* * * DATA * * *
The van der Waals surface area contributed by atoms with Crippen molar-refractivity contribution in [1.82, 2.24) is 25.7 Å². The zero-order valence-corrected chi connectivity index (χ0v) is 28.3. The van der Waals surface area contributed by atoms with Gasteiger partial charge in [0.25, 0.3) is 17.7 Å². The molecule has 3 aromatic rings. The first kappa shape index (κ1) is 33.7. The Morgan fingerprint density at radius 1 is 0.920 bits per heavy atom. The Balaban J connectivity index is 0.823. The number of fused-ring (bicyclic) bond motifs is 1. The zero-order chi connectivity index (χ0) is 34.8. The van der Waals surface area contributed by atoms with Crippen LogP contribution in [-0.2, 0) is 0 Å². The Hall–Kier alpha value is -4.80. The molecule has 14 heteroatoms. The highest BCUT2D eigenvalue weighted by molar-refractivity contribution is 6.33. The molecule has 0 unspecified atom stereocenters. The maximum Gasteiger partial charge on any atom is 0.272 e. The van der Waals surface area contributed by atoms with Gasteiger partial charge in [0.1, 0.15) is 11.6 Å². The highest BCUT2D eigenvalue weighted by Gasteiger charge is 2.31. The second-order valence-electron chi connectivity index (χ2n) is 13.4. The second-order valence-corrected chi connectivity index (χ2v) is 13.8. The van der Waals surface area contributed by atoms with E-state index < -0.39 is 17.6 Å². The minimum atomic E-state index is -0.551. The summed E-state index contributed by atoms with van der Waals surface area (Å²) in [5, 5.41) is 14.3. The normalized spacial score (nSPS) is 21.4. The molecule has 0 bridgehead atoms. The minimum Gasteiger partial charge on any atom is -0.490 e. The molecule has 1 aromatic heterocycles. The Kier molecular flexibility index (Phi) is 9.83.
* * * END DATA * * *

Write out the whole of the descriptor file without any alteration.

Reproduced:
The van der Waals surface area contributed by atoms with Crippen molar-refractivity contribution in [1.82, 2.24) is 25.7 Å². The zero-order valence-corrected chi connectivity index (χ0v) is 28.3. The van der Waals surface area contributed by atoms with Gasteiger partial charge in [0.25, 0.3) is 17.7 Å². The molecule has 3 aromatic rings. The first kappa shape index (κ1) is 33.7. The Morgan fingerprint density at radius 1 is 0.920 bits per heavy atom. The Balaban J connectivity index is 0.823. The number of fused-ring (bicyclic) bond motifs is 1. The zero-order chi connectivity index (χ0) is 34.8. The van der Waals surface area contributed by atoms with Crippen LogP contribution in [-0.2, 0) is 0 Å². The Hall–Kier alpha value is -4.80. The molecule has 14 heteroatoms. The highest BCUT2D eigenvalue weighted by molar-refractivity contribution is 6.33. The molecule has 0 unspecified atom stereocenters. The maximum Gasteiger partial charge on any atom is 0.272 e. The van der Waals surface area contributed by atoms with Gasteiger partial charge in [0.1, 0.15) is 11.6 Å². The highest BCUT2D eigenvalue weighted by Gasteiger charge is 2.31. The second-order valence-electron chi connectivity index (χ2n) is 13.4. The second-order valence-corrected chi connectivity index (χ2v) is 13.8. The van der Waals surface area contributed by atoms with E-state index < -0.39 is 17.6 Å². The minimum atomic E-state index is -0.551. The summed E-state index contributed by atoms with van der Waals surface area (Å²) in [5, 5.41) is 14.3. The normalized spacial score (nSPS) is 21.4. The molecule has 0 bridgehead atoms. The minimum Gasteiger partial charge on any atom is -0.490 e. The molecule has 1 aromatic heterocycles. The Kier molecular flexibility index (Phi) is 9.83.